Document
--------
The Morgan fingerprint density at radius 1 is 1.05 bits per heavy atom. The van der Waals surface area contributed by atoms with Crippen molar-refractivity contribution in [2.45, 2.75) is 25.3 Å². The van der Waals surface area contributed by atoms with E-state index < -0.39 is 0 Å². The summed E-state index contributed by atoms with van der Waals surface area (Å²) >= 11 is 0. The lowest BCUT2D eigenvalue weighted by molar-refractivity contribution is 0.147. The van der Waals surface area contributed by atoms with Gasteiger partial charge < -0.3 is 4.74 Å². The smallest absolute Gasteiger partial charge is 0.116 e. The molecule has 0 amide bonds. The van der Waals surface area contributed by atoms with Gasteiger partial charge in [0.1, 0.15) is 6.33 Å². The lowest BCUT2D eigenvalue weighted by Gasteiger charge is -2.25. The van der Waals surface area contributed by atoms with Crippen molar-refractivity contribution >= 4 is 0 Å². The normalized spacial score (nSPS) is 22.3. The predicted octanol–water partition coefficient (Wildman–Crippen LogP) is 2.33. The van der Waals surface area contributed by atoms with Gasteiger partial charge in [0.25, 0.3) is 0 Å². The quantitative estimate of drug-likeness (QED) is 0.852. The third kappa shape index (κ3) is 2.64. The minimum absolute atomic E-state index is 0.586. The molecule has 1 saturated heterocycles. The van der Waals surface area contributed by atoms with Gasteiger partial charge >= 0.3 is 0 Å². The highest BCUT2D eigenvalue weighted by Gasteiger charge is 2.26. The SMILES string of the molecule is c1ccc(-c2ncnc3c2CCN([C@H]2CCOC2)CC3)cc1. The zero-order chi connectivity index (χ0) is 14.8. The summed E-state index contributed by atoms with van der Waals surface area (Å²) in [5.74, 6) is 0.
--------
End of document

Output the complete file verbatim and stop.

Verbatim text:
The Morgan fingerprint density at radius 1 is 1.05 bits per heavy atom. The van der Waals surface area contributed by atoms with Crippen molar-refractivity contribution in [2.45, 2.75) is 25.3 Å². The van der Waals surface area contributed by atoms with E-state index < -0.39 is 0 Å². The summed E-state index contributed by atoms with van der Waals surface area (Å²) >= 11 is 0. The lowest BCUT2D eigenvalue weighted by molar-refractivity contribution is 0.147. The van der Waals surface area contributed by atoms with Gasteiger partial charge < -0.3 is 4.74 Å². The smallest absolute Gasteiger partial charge is 0.116 e. The molecule has 0 amide bonds. The van der Waals surface area contributed by atoms with Gasteiger partial charge in [0.1, 0.15) is 6.33 Å². The lowest BCUT2D eigenvalue weighted by Gasteiger charge is -2.25. The van der Waals surface area contributed by atoms with Crippen molar-refractivity contribution >= 4 is 0 Å². The normalized spacial score (nSPS) is 22.3. The predicted octanol–water partition coefficient (Wildman–Crippen LogP) is 2.33. The van der Waals surface area contributed by atoms with Gasteiger partial charge in [0.25, 0.3) is 0 Å². The quantitative estimate of drug-likeness (QED) is 0.852. The third kappa shape index (κ3) is 2.64. The minimum absolute atomic E-state index is 0.586. The molecule has 1 saturated heterocycles. The van der Waals surface area contributed by atoms with Gasteiger partial charge >= 0.3 is 0 Å². The highest BCUT2D eigenvalue weighted by Gasteiger charge is 2.26. The SMILES string of the molecule is c1ccc(-c2ncnc3c2CCN([C@H]2CCOC2)CC3)cc1. The zero-order chi connectivity index (χ0) is 14.8. The summed E-state index contributed by atoms with van der Waals surface area (Å²) in [5.74, 6) is 0.